Johannes Lampe was re-elected this month as president of Nunatsiavut, the Inuit region of the Atlantic Canadian province of Newfoundland and Labrador.
“I am deeply humbled that Beneficiaries of the Labrador Inuit Land Claims Agreement have placed their trust in me to represent them for the next four years,” Lampe said in a news release last week. “These are trying times, and the challenges that await are huge as we continue to strive to improve the lives of all Beneficiaries.”
Lampe also congratulated his opponent for participating in the campaign.
“I also want to thank my opponent, Andrea Webb/Tuglavina, for putting her name forward and giving Beneficiaries a choice in who will lead the Nunatsiavut Government for the next four years.”
Lampe intends to continue his second term with a focus on housing and food security.
“During the last four years, I have worked hard to place the needs of Labrador Inuit first and foremost, both regionally and nationally, and I will continue to do so,” Lampe said.
“We have made tremendous progress on many fronts: from securing federal housing dollars, to improving infrastructure in our communities; from raising concerns over food security and Inuit health, to ensuring our rights and titles are protected and honored. I will continue to push these priorities, and others, wherever and whenever possible.”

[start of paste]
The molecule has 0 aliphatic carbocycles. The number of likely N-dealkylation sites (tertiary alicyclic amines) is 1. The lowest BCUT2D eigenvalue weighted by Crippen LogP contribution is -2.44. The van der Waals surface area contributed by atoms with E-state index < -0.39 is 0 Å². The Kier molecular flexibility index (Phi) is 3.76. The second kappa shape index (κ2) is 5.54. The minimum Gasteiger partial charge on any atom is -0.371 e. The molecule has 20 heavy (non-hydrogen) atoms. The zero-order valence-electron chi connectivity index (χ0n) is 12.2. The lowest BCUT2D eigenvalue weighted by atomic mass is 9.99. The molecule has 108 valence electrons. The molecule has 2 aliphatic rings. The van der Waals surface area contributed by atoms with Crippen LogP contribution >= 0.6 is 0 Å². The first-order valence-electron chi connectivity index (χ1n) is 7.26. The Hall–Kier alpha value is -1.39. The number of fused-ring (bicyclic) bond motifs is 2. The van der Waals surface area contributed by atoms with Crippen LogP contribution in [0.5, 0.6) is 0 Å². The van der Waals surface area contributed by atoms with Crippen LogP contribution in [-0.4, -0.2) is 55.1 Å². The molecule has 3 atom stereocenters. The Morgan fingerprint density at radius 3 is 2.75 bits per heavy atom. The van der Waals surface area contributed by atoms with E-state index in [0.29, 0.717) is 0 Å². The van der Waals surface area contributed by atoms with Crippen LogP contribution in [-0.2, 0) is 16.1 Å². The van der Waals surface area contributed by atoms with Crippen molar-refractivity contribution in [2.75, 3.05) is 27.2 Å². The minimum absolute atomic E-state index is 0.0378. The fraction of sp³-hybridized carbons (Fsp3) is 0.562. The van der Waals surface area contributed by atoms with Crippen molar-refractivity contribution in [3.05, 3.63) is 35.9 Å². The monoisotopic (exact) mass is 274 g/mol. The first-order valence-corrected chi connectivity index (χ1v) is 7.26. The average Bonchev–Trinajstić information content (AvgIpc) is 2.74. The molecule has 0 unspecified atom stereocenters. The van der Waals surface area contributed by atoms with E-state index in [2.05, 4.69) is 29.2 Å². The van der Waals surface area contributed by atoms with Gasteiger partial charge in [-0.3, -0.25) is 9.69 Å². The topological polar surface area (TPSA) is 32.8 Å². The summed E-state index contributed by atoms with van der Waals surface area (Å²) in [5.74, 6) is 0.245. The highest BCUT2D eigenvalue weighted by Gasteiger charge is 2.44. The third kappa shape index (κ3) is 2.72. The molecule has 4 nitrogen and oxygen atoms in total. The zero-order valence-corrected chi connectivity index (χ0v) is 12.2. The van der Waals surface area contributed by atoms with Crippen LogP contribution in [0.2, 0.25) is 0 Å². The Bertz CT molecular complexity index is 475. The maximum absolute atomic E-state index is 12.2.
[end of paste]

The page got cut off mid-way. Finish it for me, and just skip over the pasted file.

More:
Election faced long pandemic delay
The election, originally scheduled for May 5 of this year, was postponed until October 6 amidst fears over the COVID-19 pandemic.
Nunatsiavut’s population of 2560 is spread out between five communities along the Atlantic coast: Nain, Hopedale, Makkovik, Postville and Rigolet.
The decision to postpone the vote was made in April after an evaluation of polling area access in light of public health requirements around social and physical distancing as well as concerns around the timely delivery of mail in ballots.
Low turnout a concern
The statistics posted on election night by the Nunatsiavut government showed a very low proportion of eligible voters ended up going to the polls or mailing in their ballots.
“I am deeply concerned, however, that less than 30 per cent of eligible voters actually went to the polls,” Lampe said.
“While there may be many reasons for the low turnout, it is obvious that more needs to be done to encourage Beneficiaries to play a more active role in determining our future.”
Write to Eilís Quinn at eilis.quinn(at)cbc.ca
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